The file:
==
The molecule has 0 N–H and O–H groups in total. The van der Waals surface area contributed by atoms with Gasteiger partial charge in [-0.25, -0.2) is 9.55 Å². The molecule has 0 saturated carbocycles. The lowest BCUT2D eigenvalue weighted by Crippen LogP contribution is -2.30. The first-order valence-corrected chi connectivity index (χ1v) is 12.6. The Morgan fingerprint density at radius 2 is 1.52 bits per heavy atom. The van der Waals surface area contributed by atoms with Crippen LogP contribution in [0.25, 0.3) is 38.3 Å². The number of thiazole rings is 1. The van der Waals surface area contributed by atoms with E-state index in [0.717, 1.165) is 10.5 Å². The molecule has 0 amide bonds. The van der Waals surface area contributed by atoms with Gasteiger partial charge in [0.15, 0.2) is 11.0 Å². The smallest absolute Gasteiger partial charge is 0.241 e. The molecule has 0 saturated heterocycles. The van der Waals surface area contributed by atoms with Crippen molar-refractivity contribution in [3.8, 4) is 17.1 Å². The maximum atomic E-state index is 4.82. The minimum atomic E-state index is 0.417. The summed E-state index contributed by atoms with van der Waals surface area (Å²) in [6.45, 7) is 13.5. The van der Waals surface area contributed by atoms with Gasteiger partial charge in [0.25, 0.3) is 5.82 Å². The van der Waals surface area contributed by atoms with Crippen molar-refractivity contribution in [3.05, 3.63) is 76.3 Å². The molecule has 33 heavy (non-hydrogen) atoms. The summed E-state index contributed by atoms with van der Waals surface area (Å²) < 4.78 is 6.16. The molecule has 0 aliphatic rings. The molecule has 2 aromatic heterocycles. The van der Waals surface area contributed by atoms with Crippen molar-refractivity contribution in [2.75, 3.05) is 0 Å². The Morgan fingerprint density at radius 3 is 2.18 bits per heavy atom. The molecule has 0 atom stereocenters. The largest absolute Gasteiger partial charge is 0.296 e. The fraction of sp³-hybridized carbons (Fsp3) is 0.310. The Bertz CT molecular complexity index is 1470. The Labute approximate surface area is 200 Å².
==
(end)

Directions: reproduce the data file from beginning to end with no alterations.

The molecule has 0 N–H and O–H groups in total. The van der Waals surface area contributed by atoms with Gasteiger partial charge in [-0.25, -0.2) is 9.55 Å². The molecule has 0 saturated carbocycles. The lowest BCUT2D eigenvalue weighted by Crippen LogP contribution is -2.30. The first-order valence-corrected chi connectivity index (χ1v) is 12.6. The Morgan fingerprint density at radius 2 is 1.52 bits per heavy atom. The van der Waals surface area contributed by atoms with Crippen LogP contribution in [0.25, 0.3) is 38.3 Å². The number of thiazole rings is 1. The van der Waals surface area contributed by atoms with E-state index in [0.717, 1.165) is 10.5 Å². The molecule has 0 amide bonds. The van der Waals surface area contributed by atoms with Gasteiger partial charge in [0.15, 0.2) is 11.0 Å². The smallest absolute Gasteiger partial charge is 0.241 e. The molecule has 0 saturated heterocycles. The van der Waals surface area contributed by atoms with Crippen molar-refractivity contribution in [3.8, 4) is 17.1 Å². The maximum atomic E-state index is 4.82. The minimum atomic E-state index is 0.417. The summed E-state index contributed by atoms with van der Waals surface area (Å²) in [6.45, 7) is 13.5. The van der Waals surface area contributed by atoms with Gasteiger partial charge in [0.25, 0.3) is 5.82 Å². The van der Waals surface area contributed by atoms with Crippen molar-refractivity contribution in [3.05, 3.63) is 76.3 Å². The molecule has 33 heavy (non-hydrogen) atoms. The summed E-state index contributed by atoms with van der Waals surface area (Å²) < 4.78 is 6.16. The molecule has 0 aliphatic rings. The molecule has 2 aromatic heterocycles. The van der Waals surface area contributed by atoms with Crippen molar-refractivity contribution in [2.75, 3.05) is 0 Å². The Morgan fingerprint density at radius 3 is 2.18 bits per heavy atom. The molecule has 0 atom stereocenters. The largest absolute Gasteiger partial charge is 0.296 e. The fraction of sp³-hybridized carbons (Fsp3) is 0.310. The Bertz CT molecular complexity index is 1470. The Labute approximate surface area is 200 Å².